The rocky staircase (“Heart Attack Hill”) that takes you to the rim of Kings Canyon
19 July 2015
Today we visit Kings Canyon – it was an easy decision whether to take the hard climb to the rim of the canyon, or walk along the boulder strewn canyon floor! Most of us chose the latter, although a few (younger) fitter people chose the 3.5 hour climb to the rim. The image above shows two tiny people beginning the climb, to give some perspective as to how high the rocky staircase is! Our walk along the canyon floor was about an hour, and the vista looking up at the towering cliffs of the canyon was quite spectacular.
Because we chose the shorter walk we had time for a more leisurely breakfast at the hotel, and didn’t have to leave until 7.45am. It was a cool morning although sunny with a bright blue sky by the time we reached the Canyon floor.
Kings Canyon is part of the Watarrka National Park. Sitting at the western end of the George Gill Range, Kings Canyon is approximately midway between Alice Springs and Uluru. This ancient formation of tall red rock faces that soar above dense forests of palms is an important conservation area and refuge for more than 600 species of native plants and animals, many unique to the area.
The soaring sandstone walls of Kings Canyon were formed when small cracks eroded over millions of years. Derived from an Aboriginal word referring to the umbrella bush that thrives here, the Luritja Aboriginal people have called the Watarrka National Park area home for more than 20,000 years.
The colours in the cliffs are quite breathtaking, from a deep red to light apricot, and it is amazing the plant life that grows among the rocks and clings to the cliffs. Our guide, Carl, was again very informative especially about the flora as he explained the plants used by the Aboriginal people as a food source, and also for medicinal purposes. He said he had used one of the plants for headaches, and it worked!
The day had started to warm up by the time the walk was finished, and we met up with our hardy Rim climbers and boarded the coach for our long trip back to Alice Springs. First we headed to Kings Canyon Resort where we had lunch, they specialise in Camel Burgers but I chose a ham and cheese toastie instead! We had made friends with a young camel at the resort, and I just couldn’t imagine eating camel!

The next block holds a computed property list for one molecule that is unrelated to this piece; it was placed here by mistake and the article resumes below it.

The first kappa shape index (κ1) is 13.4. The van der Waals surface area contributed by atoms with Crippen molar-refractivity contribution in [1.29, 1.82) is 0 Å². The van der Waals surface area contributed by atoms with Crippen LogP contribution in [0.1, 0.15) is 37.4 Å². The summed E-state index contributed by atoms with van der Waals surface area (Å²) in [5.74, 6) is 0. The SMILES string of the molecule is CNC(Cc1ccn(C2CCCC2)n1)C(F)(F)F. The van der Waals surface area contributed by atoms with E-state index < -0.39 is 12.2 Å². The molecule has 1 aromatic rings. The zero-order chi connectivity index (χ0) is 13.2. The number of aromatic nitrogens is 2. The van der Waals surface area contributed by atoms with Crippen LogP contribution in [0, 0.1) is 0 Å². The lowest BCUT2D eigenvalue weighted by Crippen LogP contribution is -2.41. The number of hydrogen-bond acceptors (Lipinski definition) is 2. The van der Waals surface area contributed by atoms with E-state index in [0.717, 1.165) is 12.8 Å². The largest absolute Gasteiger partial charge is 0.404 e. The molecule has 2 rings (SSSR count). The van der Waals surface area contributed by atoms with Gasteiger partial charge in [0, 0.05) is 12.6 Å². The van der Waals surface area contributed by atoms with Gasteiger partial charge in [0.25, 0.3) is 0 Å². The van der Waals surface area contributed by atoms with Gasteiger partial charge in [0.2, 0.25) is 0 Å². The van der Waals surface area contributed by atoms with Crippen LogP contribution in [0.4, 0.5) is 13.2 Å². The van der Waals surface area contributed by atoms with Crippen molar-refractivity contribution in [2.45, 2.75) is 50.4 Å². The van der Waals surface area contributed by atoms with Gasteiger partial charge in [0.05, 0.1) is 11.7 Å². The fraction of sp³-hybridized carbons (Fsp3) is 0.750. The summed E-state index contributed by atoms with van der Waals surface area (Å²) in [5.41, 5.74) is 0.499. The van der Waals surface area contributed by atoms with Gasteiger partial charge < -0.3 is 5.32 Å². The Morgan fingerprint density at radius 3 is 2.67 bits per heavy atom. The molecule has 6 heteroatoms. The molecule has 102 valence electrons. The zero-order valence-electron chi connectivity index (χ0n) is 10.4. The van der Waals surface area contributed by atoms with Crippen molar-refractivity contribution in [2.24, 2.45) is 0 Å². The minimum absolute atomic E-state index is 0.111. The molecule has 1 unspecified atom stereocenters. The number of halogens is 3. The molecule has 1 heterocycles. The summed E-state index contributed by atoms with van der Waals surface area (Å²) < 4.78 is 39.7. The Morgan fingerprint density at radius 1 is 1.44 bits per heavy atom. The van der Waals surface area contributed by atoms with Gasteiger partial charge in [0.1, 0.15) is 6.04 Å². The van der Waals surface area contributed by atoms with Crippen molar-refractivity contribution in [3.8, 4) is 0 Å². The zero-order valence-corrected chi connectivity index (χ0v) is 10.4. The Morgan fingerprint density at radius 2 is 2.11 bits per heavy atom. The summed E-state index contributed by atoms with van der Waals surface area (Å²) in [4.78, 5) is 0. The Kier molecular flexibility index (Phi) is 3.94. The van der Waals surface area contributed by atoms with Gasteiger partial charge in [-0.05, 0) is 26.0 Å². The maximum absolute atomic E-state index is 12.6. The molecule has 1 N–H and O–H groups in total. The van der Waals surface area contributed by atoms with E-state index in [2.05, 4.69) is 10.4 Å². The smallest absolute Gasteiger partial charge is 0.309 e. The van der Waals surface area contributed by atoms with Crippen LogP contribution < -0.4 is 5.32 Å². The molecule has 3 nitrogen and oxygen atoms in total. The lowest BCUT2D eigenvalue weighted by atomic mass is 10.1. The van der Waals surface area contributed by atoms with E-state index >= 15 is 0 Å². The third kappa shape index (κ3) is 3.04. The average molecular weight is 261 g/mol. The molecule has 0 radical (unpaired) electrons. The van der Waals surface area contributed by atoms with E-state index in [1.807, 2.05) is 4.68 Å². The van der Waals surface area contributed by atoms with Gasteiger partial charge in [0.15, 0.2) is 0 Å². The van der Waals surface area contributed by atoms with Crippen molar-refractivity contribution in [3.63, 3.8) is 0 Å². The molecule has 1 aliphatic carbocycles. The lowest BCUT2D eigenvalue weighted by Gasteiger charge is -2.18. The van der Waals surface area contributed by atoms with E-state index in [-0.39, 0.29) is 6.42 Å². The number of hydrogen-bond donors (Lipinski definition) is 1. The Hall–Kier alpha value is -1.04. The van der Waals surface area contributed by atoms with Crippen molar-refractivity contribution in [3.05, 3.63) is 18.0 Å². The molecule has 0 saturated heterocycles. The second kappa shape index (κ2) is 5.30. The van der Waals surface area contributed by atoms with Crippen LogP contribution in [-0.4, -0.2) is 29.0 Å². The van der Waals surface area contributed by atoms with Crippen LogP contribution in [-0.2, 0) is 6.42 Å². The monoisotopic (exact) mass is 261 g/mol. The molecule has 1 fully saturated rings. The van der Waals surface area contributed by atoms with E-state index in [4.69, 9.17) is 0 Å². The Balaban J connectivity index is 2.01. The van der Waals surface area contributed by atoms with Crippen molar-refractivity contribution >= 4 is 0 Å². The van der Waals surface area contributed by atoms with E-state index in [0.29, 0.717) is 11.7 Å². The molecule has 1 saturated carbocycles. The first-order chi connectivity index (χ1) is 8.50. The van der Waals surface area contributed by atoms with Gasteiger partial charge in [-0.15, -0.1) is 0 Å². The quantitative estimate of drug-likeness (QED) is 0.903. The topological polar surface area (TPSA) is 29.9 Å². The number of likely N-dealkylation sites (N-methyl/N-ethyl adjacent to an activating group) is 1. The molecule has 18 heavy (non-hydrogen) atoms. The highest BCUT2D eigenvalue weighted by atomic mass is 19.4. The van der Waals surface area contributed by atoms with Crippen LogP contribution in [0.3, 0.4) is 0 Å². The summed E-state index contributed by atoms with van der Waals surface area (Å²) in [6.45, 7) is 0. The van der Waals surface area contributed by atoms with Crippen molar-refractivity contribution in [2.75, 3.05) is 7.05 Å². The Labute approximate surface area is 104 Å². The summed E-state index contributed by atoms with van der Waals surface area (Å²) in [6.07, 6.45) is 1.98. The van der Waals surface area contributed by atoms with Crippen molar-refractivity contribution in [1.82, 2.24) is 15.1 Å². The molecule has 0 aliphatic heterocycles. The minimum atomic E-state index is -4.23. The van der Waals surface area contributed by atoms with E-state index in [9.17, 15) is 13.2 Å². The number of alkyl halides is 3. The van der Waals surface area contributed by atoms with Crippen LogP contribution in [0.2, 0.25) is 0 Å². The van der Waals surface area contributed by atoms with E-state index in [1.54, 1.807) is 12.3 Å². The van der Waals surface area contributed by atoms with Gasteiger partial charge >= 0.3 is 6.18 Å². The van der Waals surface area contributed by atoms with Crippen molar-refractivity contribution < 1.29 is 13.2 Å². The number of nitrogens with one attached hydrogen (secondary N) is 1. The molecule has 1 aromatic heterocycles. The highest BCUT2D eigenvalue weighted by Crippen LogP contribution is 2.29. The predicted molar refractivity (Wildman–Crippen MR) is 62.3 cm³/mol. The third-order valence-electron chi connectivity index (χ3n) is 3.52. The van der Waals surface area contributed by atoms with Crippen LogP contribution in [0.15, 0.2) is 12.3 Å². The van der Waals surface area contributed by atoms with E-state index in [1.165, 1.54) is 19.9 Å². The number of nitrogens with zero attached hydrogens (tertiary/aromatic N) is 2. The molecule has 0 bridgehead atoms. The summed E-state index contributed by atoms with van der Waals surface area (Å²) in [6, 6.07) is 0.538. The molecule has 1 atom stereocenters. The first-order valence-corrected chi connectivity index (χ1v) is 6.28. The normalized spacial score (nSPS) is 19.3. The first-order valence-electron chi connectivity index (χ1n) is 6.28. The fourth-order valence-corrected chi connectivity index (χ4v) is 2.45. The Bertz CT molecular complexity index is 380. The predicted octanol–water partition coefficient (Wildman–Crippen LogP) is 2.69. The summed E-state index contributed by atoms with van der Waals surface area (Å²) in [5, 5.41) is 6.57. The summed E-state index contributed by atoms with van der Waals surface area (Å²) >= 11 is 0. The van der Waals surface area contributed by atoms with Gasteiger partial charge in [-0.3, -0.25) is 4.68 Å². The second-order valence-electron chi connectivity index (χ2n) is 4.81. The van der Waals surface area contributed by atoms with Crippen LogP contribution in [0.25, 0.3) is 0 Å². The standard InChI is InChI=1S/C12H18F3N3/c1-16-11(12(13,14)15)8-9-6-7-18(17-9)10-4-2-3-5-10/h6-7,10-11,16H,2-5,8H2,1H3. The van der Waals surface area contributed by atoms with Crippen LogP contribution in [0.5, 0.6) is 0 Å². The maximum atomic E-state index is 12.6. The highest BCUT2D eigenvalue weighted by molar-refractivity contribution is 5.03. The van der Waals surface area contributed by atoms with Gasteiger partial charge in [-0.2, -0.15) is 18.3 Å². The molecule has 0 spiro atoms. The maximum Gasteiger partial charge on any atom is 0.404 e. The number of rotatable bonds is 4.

Once we resumed the trip we had a rendezvous with another coach to enable some of our passengers to change over to head off in another direction (below right). The spot where we stopped had a very interesting and quite famous tree – it had Vegemite jars stuck on most of its branches, supposedly placed there by American visitors who didn’t think much of our iconic spread! (below left)
We still had a fair way to travel, so off we set again (sleeping a fair bit of the way), until we reached Erldunda Station. Located 200 kilometres south of Alice Springs, halfway to Uluru, this working cattle station offers accommodation in a three-bedroom cottage, near the homestead. Owned by the Kilgariff family, the station is one of the oldest in the Territory. We had a quick stop to buy an icecream and say hello to the emus and wallabies there, then headed off for Alice Springs and our accommodation at Doubletree Hilton hotel.
Tomorrow we have an easy morning (time to do some washing) and in the afternoon will enjoy a tour around Alice Springs.
Some Northern Territory trivia :
Road trains are a common sight as they frequently run between Adelaide and Darwin bringing supplies. On an average the trains are 54m long (with 2-4 trains, usually 3), they have 64 tyres at a cost of $500-$1500 each, and they eat up one litre of fuel per kilometre. Most also have refrigeration units. Very expensive vehicles to run and maintain!
A “Was-a-roo” is a kangaroo that has been a victim of road kill. They usually provide a meal to the wedge-tailed eagles, the third largest eagle in the world, with a wing span of 7′. The circle of life!